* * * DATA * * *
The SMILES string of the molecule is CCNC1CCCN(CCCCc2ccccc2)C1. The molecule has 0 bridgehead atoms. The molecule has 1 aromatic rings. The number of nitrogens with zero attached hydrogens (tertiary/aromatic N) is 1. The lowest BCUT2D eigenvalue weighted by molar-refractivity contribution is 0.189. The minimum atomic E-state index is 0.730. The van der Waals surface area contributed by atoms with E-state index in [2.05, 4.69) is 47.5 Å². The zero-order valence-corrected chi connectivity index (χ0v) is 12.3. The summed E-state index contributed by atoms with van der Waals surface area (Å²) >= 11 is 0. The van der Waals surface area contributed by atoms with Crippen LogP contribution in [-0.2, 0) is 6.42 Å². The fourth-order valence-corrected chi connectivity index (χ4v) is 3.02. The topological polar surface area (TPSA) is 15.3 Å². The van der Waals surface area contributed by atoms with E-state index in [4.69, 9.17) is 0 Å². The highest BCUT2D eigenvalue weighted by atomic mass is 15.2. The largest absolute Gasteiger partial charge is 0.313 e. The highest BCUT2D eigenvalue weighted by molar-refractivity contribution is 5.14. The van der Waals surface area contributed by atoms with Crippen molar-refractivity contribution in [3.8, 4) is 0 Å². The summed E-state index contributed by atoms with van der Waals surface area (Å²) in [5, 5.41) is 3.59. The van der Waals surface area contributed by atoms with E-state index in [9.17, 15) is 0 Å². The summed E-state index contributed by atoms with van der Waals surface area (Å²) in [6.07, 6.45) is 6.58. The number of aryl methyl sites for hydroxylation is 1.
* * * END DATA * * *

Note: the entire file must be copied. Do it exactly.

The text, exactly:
The SMILES string of the molecule is CCNC1CCCN(CCCCc2ccccc2)C1. The molecule has 0 bridgehead atoms. The molecule has 1 aromatic rings. The number of nitrogens with zero attached hydrogens (tertiary/aromatic N) is 1. The lowest BCUT2D eigenvalue weighted by molar-refractivity contribution is 0.189. The minimum atomic E-state index is 0.730. The van der Waals surface area contributed by atoms with E-state index in [2.05, 4.69) is 47.5 Å². The zero-order valence-corrected chi connectivity index (χ0v) is 12.3. The summed E-state index contributed by atoms with van der Waals surface area (Å²) >= 11 is 0. The van der Waals surface area contributed by atoms with Crippen LogP contribution in [-0.2, 0) is 6.42 Å². The fourth-order valence-corrected chi connectivity index (χ4v) is 3.02. The topological polar surface area (TPSA) is 15.3 Å². The van der Waals surface area contributed by atoms with E-state index in [4.69, 9.17) is 0 Å². The highest BCUT2D eigenvalue weighted by atomic mass is 15.2. The largest absolute Gasteiger partial charge is 0.313 e. The highest BCUT2D eigenvalue weighted by molar-refractivity contribution is 5.14. The van der Waals surface area contributed by atoms with Crippen molar-refractivity contribution in [3.8, 4) is 0 Å². The summed E-state index contributed by atoms with van der Waals surface area (Å²) in [5, 5.41) is 3.59. The van der Waals surface area contributed by atoms with E-state index in [9.17, 15) is 0 Å². The summed E-state index contributed by atoms with van der Waals surface area (Å²) in [6.07, 6.45) is 6.58. The number of aryl methyl sites for hydroxylation is 1.